Sincere prayer soothes the mind and heart

Father John A. Kiley

The staple devotion of pre-Vatican II Catholic life certainly was the Rosary. While the priest silently mumbled his Latin prayers at the altar, the faithful in equal silence fingered their beads in their pews. May and October devotions and most parish novenas were comprised of hymns, litanies, the rosary and Benediction of the Blessed Sacrament. Father Payton’s rosary crusade was nationally quite successful. Crystal rosaries for women were treasured keepsakes. A vest-pocket rosary featuring very small beads helped the well-dressed pious Catholic man to avoid any bulge in his attire. Men and women religious on the other hand wore over-sized beads at their waist as an integral part of their congregation’s habit. The moderately devout Catholic groaned inwardly when the priest appeared at the funeral parlor knowing that the mandatory rosary would drag out his or her respects to the deceased another fifteen minutes. To this day, it is very rare to see a lay Catholic prepared for burial without a rosary draped around the deceased’s folded hands.

The latter part of the twentieth century did indeed experience an eclipse of pious devotions in general — and possibly even an eclipse of private prayer in general. The Roman Catholic liturgy was experiencing a genuine and sorely needed renewal rightly mandated by Vatican Council II. The dialogue Mass, the Liturgy of the Hours, the various sacraments, even the reading of Scripture (remember Bible vigils?) became increasingly important facets of Catholic spiritual life. Yet the rosary’s enduring history within Catholicism merits this devotion a deeper and wider look.

Prayer is a universal human experience. Buddhist monks in their monasteries, pious Jews at the Holy City’s Wailing Wall, the Islamic world bent over their prayer rugs, native peoples entranced around a fire, secularists taken up with yoga and “mindfulness,” are all, in their own way, lifting their minds and hearts to God or to the gods. All cultures know vocal prayer (incantations), mental prayer (meditation), and contemplation (inner peace). Sometimes these natural forms of prayer can be very beneficial. They can enhance joy and they can soothe sadness. But sometimes these natural forms of prayer can degenerate into superstition – witchcraft, sorcery, even Satanism. Once again, as with the seven sacraments, Christianity raises what is innate to human nature to a supernatural level. Vocal prayer, mental prayer and contemplation become not just sources of human strength but genuine bonds through Christ in the Spirit to the Father. The Rosary, for all its simplicity, conjoins all three elements of natural prayer (vocal, mental, and contemplative) into a single, supernatural experience that honors God and strengthens the believer.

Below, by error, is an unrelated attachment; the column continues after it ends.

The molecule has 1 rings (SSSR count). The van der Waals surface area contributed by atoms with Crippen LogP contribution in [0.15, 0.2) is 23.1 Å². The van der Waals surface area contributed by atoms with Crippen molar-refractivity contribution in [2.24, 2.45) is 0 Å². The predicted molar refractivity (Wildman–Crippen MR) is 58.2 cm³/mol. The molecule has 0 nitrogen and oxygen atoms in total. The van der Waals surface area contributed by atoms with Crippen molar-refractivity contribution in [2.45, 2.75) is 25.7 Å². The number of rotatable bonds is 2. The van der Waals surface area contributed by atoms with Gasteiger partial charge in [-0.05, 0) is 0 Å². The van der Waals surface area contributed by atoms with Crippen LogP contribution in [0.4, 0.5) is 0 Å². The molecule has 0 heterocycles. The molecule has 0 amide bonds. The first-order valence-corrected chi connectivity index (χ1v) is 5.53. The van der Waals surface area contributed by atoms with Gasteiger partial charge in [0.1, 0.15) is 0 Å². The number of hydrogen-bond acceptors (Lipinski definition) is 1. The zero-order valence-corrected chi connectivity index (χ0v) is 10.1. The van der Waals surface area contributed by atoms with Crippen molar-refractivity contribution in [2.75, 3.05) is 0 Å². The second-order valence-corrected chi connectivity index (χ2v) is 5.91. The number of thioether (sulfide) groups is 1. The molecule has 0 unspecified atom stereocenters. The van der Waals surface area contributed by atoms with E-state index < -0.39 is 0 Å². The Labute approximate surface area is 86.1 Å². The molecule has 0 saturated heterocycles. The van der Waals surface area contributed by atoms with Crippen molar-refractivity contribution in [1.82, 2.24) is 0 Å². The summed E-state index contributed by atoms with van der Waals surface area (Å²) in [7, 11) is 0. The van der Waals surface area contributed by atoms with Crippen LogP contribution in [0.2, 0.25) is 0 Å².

The Rosary consists obviously and abundantly of vocal prayer. The repetitious Our Fathers and Hail Marys are indeed an incantation meant not to dull but to soothe the mind and heart, putting the soul into a reflective mood. The Paters and the Aves are almost a lullaby, easing the mind and calming the pulse to ponder deeper things. The deeper things are of course the Joyful, Sorrowful, Illuminative and Glorious Mysteries. The calmed soul enters more deeply into the mystery of Christ and his Truth. Meditation on the mysteries is integral to the rosary. The rosary’s lulling spoken prayers and the rosary’s inspiring mysteries should well lead to contemplation, a lasting sense of inner peace and Divine Presence. Alas, once the final Glory Be and Hail Holy Queen are said, most devout Catholics get up from their knees and go about their business. But it is when the incantations and meditations have ceased that real prayer (contemplation) is just beginning. It is then that the earnest believer comes closest to God, senses God, and enjoys God. Such an encounter should be prolonged, never curtailed.

St. Luke, as he so often does, records in this Sunday’s Gospel passage that Jesus “was praying by himself.” Jesus was not just saying prayers or thinking pious thoughts; Jesus was contemplating. Jesus was enjoying the nearness of God, the presence of God, union with God. Jesus’ night in prayer went beyond words and beyond thoughts and led to a true sense of God’s closeness. The rosary, uttered piously and pondered devoutly, can similarly lead to a prolonged enjoyment of the presence of God, a presence to be savored regularly and thus fruitfully.